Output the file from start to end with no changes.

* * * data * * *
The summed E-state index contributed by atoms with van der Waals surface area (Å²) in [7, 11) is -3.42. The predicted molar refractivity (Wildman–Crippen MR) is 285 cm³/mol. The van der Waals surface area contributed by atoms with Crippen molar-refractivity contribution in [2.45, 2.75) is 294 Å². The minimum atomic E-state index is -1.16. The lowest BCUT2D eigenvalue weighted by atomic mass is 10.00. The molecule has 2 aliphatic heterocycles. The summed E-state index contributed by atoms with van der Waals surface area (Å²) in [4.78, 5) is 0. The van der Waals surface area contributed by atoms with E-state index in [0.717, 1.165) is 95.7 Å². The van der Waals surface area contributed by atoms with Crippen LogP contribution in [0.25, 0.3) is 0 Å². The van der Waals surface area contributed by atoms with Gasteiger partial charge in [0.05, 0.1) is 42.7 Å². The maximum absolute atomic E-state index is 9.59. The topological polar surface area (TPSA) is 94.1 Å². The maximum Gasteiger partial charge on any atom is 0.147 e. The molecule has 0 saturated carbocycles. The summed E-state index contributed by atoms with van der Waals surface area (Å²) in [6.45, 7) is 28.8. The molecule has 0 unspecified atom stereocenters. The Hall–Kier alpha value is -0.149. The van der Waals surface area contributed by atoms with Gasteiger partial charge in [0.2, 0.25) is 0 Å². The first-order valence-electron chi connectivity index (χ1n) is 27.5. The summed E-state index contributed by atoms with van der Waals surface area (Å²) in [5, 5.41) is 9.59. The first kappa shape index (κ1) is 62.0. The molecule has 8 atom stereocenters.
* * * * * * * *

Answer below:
The summed E-state index contributed by atoms with van der Waals surface area (Å²) in [7, 11) is -3.42. The predicted molar refractivity (Wildman–Crippen MR) is 285 cm³/mol. The van der Waals surface area contributed by atoms with Crippen molar-refractivity contribution in [2.45, 2.75) is 294 Å². The minimum atomic E-state index is -1.16. The lowest BCUT2D eigenvalue weighted by atomic mass is 10.00. The molecule has 2 aliphatic heterocycles. The summed E-state index contributed by atoms with van der Waals surface area (Å²) in [4.78, 5) is 0. The van der Waals surface area contributed by atoms with E-state index in [0.717, 1.165) is 95.7 Å². The van der Waals surface area contributed by atoms with Crippen LogP contribution in [0.25, 0.3) is 0 Å². The van der Waals surface area contributed by atoms with Gasteiger partial charge in [0.05, 0.1) is 42.7 Å². The maximum absolute atomic E-state index is 9.59. The topological polar surface area (TPSA) is 94.1 Å². The maximum Gasteiger partial charge on any atom is 0.147 e. The molecule has 0 saturated carbocycles. The summed E-state index contributed by atoms with van der Waals surface area (Å²) in [6.45, 7) is 28.8. The molecule has 0 unspecified atom stereocenters. The Hall–Kier alpha value is -0.149. The van der Waals surface area contributed by atoms with Gasteiger partial charge in [0.2, 0.25) is 0 Å². The first-order valence-electron chi connectivity index (χ1n) is 27.5. The summed E-state index contributed by atoms with van der Waals surface area (Å²) in [5, 5.41) is 9.59. The first kappa shape index (κ1) is 62.0. The molecule has 8 atom stereocenters.